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Gastrodia sesamoides - R.Br.
                 
Common Name Potato Orchid
Family Orchidaceae
USDA hardiness Coming soon
Known Hazards None known
Habitats Open forest and scrub from the coast to the sub-alpine zone, mainly north of latitude 42°s, in the North and South Islands of New Zealand[44].
Range Australia, New Zealand.
Edibility Rating  
Other Uses  
Weed Potential No
Medicinal Rating  
Care
Moist Soil Semi-shade Full sun

Summary

Gastrodia sesamoides Potato Orchid


R J Saddington
Gastrodia sesamoides Potato Orchid
R J Saddington
   
Physical Characteristics
 icon of manicon of flower
Gastrodia sesamoides is a PERENNIAL growing to 0.6 m (2ft). The flowers are hermaphrodite (have both male and female organs)Suitable for: light (sandy), medium (loamy) and heavy (clay) soils. Suitable pH: acid, neutral and basic (alkaline) soils. It can grow in semi-shade (light woodland) or no shade. It prefers moist soil.

Synonyms

Habitats
Woodland Garden Sunny Edge; Dappled Shade; Shady Edge;
Edible Uses
Edible Parts: Leaves;  Root.
Edible Uses:

Root - raw or cooked. It resembles a beetroot in flavour but is watery and insipid[46, 61, 144, 173]. The root can be up to 15cm long and 4cm thick[193]. Leaves. Eaten by the Australian Aborigines in Tasmania[193].
Medicinal Uses
Plants For A Future can not take any responsibility for any adverse effects from the use of plants. Always seek advice from a professional before using a plant medicinally.



None known
Other Uses
None known
Cultivation details
We have very little information on this species and do not know if it will be hardy in Britain. A saprophytic herb, it is without green parts and is entirely dependant upon a fungus for its nutriment[144, 238]. This makes it very difficult to cultivate outside its native range. As well as its fungal host, it also requires a damp humus-rich soil in a sheltered woodland position[238]. Orchids are, in general, shallow-rooting plants of well-drained low-fertility soils. Their symbiotic relationship with a fungus in the soil allows them to obtain sufficient nutrients and be able to compete successfully with other plants. They are very sensitive to the addition of fertilizers or fungicides since these can harm the symbiotic fungus and thus kill the orchid[230].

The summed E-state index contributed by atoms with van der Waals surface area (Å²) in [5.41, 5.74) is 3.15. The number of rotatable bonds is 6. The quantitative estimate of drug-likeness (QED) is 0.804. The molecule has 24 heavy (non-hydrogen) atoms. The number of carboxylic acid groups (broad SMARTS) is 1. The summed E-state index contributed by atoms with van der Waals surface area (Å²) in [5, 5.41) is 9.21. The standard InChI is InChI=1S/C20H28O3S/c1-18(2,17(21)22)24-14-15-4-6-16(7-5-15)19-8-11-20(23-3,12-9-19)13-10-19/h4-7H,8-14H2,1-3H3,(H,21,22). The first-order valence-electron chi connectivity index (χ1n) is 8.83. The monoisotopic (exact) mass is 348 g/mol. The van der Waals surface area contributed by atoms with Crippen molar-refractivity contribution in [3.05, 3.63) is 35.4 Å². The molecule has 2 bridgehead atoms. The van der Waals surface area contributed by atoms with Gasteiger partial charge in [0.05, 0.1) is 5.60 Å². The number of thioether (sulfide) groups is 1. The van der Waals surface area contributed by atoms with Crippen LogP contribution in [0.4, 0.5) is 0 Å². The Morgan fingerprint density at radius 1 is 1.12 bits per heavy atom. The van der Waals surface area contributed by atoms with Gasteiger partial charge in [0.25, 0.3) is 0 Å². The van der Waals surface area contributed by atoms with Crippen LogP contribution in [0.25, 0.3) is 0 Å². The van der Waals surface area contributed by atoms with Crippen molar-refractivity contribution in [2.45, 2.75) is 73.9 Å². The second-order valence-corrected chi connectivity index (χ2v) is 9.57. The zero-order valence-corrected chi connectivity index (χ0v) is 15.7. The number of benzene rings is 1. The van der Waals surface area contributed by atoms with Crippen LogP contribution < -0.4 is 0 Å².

Propagation
Seed - surface sow, preferably as soon as it is ripe, in the greenhouse and do not allow the compost to dry out. The seed of this species is extremely simple, it has a minute embryo surrounded by a single layer of protective cells. It contains very little food reserves and depends upon a symbiotic relationship with a species of soil-dwelling fungus. The fungal hyphae invade the seed and enter the cells of the embryo. The orchid soon begins to digest the fungal tissue and this acts as a food supply for the plant until it is able to obtain nutrients from decaying material in the soil[200]. It is best to use some of the soil that is growing around established plants in order to introduce the fungus, or to sow the seed around a plant of the same species and allow the seedlings to grow on until they are large enough to move. Division in autumn. The plant is very intolerant of root disturbance, any moving or dividing should be attempted in the autumn, keep a large ball of soil around the plant[1].
Other Names
Found In
Weed Potential

Right plant wrong place. We are currently updating this section. Please note that a plant may be invasive in one area but may not in your area so it’s worth checking.

Conservation Status
IUCN Red List of Threatened Plants Status :
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Expert comment
 
Author
R.Br.
Botanical References
44265
Links / References
For a list of references used on this page please go here
Readers comment
 
Elizabeth H.
Mal Rickarby Wed Dec 31 2008
Leaves can't be eaten. Propagation is near impossible as this unusual plant coexists with at least three types of fungi, on which it is dependent. It is also a protected plant by law in its natural habitat.
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Subject : Gastrodia sesamoides  

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